In the first three parts of our ‘Street Smart for a Scalable Business Model’ series, we talked about how to identify a big opportunity, develop a vision for that opportunity and then validate that vision in two steps. In the final part of this series, we will talk about putting all the pieces together and getting the business market-ready.
Let’s assume that you have gone through the process of identifying an opportunity, doing some sort of feasibility study and validating the idea with customers. Now it’s time to ensure that the resources are in place to properly execute the idea.
One commonality between most scalable business ideas is that they require a substantial amount of resources to execute properly. This is simply because to make it big you have to spend money. The first step to obtaining the necessary resources is to identify them and create a business plan.
Writing a business plan will help consolidate all of the ideas related to the business in one place, even if the plan is basic. It will also help build momentum for the entire idea, as most major investors and potential business partners will want to see a business plan before getting interested in the idea. In its most basic form, a business plan would contain:
- Mission, Vision and Opportunity Analysis
- Marketplace Analysis (Customers and Competition)
- Marketing Strategy
- Operational Strategy
- Information about the team
- Financial Projections (3-5 years)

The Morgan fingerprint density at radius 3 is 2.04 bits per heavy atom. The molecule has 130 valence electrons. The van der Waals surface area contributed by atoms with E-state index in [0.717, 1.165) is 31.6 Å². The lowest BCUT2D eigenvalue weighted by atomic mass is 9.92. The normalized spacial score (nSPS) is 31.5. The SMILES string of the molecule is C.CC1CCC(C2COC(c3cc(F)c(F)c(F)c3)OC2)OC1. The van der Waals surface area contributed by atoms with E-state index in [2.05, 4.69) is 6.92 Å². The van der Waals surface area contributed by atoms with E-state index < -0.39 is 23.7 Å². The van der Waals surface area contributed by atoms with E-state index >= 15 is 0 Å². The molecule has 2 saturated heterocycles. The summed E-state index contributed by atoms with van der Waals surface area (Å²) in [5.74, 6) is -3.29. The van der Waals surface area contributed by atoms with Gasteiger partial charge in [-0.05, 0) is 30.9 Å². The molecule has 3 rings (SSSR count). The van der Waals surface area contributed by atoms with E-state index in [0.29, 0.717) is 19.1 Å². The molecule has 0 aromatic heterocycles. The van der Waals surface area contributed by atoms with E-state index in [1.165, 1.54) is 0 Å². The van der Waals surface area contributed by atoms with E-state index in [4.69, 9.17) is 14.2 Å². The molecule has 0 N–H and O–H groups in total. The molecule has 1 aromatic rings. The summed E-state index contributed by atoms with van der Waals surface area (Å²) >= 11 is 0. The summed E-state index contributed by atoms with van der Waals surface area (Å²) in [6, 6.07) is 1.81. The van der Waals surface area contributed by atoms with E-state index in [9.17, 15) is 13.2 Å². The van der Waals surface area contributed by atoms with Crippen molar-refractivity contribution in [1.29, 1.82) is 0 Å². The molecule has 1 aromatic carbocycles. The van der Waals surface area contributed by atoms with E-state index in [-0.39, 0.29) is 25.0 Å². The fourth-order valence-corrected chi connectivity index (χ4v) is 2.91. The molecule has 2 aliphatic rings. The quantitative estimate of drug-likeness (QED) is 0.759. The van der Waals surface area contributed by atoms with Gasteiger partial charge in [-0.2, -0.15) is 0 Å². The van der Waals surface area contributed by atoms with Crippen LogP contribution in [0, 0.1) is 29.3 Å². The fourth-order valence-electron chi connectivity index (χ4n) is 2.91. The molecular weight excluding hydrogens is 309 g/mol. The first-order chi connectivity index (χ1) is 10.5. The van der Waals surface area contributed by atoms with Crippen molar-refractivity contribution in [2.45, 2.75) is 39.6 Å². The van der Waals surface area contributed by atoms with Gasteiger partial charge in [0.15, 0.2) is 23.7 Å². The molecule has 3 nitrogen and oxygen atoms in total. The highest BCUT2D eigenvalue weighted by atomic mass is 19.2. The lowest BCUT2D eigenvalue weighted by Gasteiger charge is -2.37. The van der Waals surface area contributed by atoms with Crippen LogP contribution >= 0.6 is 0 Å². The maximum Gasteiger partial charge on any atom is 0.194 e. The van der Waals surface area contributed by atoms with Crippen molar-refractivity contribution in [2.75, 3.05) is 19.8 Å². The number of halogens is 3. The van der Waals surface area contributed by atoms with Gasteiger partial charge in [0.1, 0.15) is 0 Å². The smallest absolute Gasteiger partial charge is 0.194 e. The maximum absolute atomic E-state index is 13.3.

Once the business plan is created, it will become apparent how much capital is required to get the business through phase one and what key employees and business partners need to be added to help execute the strategy.
Many times, people think that a business plan is something that gets written once and thrown into the bottom desk drawer. In reality, a business plan should be living and breathing with the business, and be constantly updated as circumstances change. The business plan provides the framework for decision-making as operations move forward, and instills a certain discipline into the business right from the beginning.
With a basic plan on the table, the next step is to develop objectives for the business in the first eighteen months of operations and align those with strategies. The initial business plan, which may be anywhere from a few pages to hundreds of pages, needs to become actionable, something that everyone can get involved in. Within the opportunity and marketplace analysis, objectives can be identified and encapsulated in one sentence. Then those objectives can be linked to strategies that are also one sentence.
Objective: Convert 25% of trial users to paid customers in the first year of operations
Strategy: Create an experienced business development team and a dedicated customer support team to ensure all trial users are able to maximize use of the software in the trial period.
With a business plan in place, a great team ready to go, the bank account full of money and a set of objectives ready to be realized, everything is aligned to fully realize the opportunity.
And that’s the end of our Street Smarts for a Scalable Business Model series. For more information or to get started on your own business model planning, check out the links below.
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